Checklist 141: Security Privacy and WWDC
This week, we aren’t tackling an organized list as such — more like a rundown of a ton of events in a free-ranging discussion! We’re talking about WWDC, of course, the Worldwide Developers Conference Apple hosted this week. It’s an annual event where Apple often makes its big software announcements for the year and lays out the road ahead for the company’s technology. We’re looking at some of the security moves Apple made and some of the exciting upcoming changes and new developments. Buckle up — we’ve got a lot to discuss!
Opening a Hole for Parental Control
Just about everything that happened at WWDC had some security angle to it, but our first topic for today is actually something of a follow-up related to a story we covered a few weeks ago concerning parental control apps. You might remember there was a bit of a disagreement between Apple and the developers of those apps. The New York Times reported that Apple had begun to remove or restrict the functionality of parental control software following the release of its Screen Time feature in last year’s iOS 12.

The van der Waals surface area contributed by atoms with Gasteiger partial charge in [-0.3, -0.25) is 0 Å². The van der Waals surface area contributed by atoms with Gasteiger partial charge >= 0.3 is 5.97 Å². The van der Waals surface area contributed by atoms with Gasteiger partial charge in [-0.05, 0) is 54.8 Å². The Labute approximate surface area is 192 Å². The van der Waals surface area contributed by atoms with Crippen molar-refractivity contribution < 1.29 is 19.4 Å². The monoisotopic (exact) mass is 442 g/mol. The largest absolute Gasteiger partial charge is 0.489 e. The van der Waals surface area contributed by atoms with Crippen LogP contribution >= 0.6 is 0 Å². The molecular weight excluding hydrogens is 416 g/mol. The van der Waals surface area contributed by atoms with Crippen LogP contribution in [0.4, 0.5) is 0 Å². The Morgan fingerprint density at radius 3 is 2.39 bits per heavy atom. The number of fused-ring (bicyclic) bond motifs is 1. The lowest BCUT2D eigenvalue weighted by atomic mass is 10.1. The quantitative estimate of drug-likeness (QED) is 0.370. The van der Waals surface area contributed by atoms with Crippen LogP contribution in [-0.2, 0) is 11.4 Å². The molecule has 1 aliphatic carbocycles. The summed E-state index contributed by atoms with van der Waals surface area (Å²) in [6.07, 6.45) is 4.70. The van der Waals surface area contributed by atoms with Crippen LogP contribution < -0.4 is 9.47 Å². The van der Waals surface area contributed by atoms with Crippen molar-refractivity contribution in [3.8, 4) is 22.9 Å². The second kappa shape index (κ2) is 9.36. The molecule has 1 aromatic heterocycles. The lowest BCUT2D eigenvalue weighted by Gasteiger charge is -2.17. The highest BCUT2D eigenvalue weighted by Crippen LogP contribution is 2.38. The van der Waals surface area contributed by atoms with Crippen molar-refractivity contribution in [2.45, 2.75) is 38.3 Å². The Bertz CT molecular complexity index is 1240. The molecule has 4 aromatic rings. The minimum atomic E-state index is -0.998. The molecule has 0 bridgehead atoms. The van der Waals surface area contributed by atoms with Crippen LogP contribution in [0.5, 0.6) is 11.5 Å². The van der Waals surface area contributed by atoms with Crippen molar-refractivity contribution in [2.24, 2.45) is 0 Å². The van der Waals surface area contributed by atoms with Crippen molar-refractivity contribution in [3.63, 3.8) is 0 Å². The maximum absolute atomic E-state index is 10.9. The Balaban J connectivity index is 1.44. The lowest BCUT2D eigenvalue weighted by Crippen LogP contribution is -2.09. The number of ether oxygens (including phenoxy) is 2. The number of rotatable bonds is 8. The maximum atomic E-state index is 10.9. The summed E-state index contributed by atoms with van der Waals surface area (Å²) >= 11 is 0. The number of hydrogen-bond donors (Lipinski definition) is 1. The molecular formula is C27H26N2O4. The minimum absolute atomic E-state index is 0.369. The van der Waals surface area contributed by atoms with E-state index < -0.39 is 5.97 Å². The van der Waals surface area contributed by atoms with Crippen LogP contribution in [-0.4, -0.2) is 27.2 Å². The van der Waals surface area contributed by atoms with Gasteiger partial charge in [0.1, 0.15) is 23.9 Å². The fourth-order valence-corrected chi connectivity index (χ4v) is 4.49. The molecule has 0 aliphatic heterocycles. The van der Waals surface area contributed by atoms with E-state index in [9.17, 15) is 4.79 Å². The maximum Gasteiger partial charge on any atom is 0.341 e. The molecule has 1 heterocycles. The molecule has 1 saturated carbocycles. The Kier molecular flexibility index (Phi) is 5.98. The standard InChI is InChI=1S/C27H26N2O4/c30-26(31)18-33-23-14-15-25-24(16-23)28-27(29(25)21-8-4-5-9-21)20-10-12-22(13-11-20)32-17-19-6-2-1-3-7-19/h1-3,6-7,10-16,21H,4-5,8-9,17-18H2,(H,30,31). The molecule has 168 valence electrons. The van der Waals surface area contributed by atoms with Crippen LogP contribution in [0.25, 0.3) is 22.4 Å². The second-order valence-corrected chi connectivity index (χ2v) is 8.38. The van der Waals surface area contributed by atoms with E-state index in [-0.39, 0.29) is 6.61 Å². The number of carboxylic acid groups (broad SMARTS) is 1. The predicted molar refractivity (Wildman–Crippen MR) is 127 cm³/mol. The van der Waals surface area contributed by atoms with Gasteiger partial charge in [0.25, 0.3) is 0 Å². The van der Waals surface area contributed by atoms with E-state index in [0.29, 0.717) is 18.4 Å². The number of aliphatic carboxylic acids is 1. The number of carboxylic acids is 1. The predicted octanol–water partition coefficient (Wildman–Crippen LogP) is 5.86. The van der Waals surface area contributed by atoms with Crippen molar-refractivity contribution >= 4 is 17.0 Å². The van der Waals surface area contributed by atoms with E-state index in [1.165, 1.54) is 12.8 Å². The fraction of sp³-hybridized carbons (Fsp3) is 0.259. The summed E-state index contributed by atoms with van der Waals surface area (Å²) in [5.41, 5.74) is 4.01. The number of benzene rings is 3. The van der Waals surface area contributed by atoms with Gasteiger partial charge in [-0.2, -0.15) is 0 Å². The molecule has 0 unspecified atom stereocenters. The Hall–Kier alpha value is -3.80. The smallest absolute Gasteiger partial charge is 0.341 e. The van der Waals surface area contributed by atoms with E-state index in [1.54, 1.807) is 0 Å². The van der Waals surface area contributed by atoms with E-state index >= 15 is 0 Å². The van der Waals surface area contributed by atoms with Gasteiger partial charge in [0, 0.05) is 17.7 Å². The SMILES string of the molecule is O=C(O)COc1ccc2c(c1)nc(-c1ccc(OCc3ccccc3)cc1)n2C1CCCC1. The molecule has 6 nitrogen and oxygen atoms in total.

However, Apple’s response was a simple one: these companies used “enterprise technology” to track sensitive information and data generated by kids using their iOS devices. Apple said, “We do not think it is OK for any apps to help data companies track or optimize advertising of kids.” That technology is known as Mobile Device Management, or MDM, which allows large companies to track and manage devices distributed to their employees.
Now it seems that Apple is changing course, though not without some caveats — it’s not as though the company has suddenly abandoned its privacy ideals especially as they apply to children. MacRumors reports that Apple used WWDC as an opportunity to make changes to its guidelines for the app review process. These guidelines now give the green light to MDM-powered parental control apps — if they can meet their conditions. Let’s look at what the new directive says, then we’ll break it down:
Is this a surprising change? No — not exactly, especially once you remember that Apple still faces an antitrust investigation into the fairness of the App Store. The company likely wants to promote a level playing field, even though users are more likely to use first-party apps to start with, and Apple does have a history of tweaking its guidelines to respond to new use cases. Understanding that disallowing all parental control apps could be seen as anticompetitive, and needing to balance that pressure with the desire to safeguard user privacy, are likely the conditions that led to this policy change.